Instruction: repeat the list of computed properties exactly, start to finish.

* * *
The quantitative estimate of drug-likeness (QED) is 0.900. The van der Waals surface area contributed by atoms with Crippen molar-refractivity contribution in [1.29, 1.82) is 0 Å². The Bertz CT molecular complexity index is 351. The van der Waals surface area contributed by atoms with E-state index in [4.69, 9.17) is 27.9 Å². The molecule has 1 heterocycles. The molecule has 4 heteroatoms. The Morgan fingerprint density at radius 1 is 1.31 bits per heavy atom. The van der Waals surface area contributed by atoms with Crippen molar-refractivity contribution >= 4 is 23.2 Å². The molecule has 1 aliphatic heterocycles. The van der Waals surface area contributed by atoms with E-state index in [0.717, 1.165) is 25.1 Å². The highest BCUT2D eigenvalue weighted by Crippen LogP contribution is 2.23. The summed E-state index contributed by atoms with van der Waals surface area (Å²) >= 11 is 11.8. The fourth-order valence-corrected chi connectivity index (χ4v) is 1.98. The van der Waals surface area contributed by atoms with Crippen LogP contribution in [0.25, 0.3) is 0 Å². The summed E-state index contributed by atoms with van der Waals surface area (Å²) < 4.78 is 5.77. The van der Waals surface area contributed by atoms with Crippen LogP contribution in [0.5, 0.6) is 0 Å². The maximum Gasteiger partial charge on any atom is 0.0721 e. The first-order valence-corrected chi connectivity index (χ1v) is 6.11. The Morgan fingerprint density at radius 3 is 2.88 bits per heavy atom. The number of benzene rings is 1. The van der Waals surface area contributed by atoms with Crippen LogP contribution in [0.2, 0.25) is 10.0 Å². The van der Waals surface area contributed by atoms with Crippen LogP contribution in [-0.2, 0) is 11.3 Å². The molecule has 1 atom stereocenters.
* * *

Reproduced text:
The quantitative estimate of drug-likeness (QED) is 0.900. The van der Waals surface area contributed by atoms with Crippen molar-refractivity contribution in [1.29, 1.82) is 0 Å². The Bertz CT molecular complexity index is 351. The van der Waals surface area contributed by atoms with E-state index in [4.69, 9.17) is 27.9 Å². The molecule has 1 heterocycles. The molecule has 4 heteroatoms. The Morgan fingerprint density at radius 1 is 1.31 bits per heavy atom. The van der Waals surface area contributed by atoms with Crippen molar-refractivity contribution >= 4 is 23.2 Å². The molecule has 1 aliphatic heterocycles. The van der Waals surface area contributed by atoms with E-state index in [0.717, 1.165) is 25.1 Å². The highest BCUT2D eigenvalue weighted by Crippen LogP contribution is 2.23. The summed E-state index contributed by atoms with van der Waals surface area (Å²) >= 11 is 11.8. The fourth-order valence-corrected chi connectivity index (χ4v) is 1.98. The van der Waals surface area contributed by atoms with Crippen LogP contribution in [0.25, 0.3) is 0 Å². The summed E-state index contributed by atoms with van der Waals surface area (Å²) < 4.78 is 5.77. The van der Waals surface area contributed by atoms with Crippen LogP contribution in [0.5, 0.6) is 0 Å². The maximum Gasteiger partial charge on any atom is 0.0721 e. The first-order valence-corrected chi connectivity index (χ1v) is 6.11. The Morgan fingerprint density at radius 3 is 2.88 bits per heavy atom. The number of benzene rings is 1. The van der Waals surface area contributed by atoms with Crippen LogP contribution in [0.2, 0.25) is 10.0 Å². The van der Waals surface area contributed by atoms with Crippen LogP contribution in [-0.2, 0) is 11.3 Å². The molecule has 1 atom stereocenters.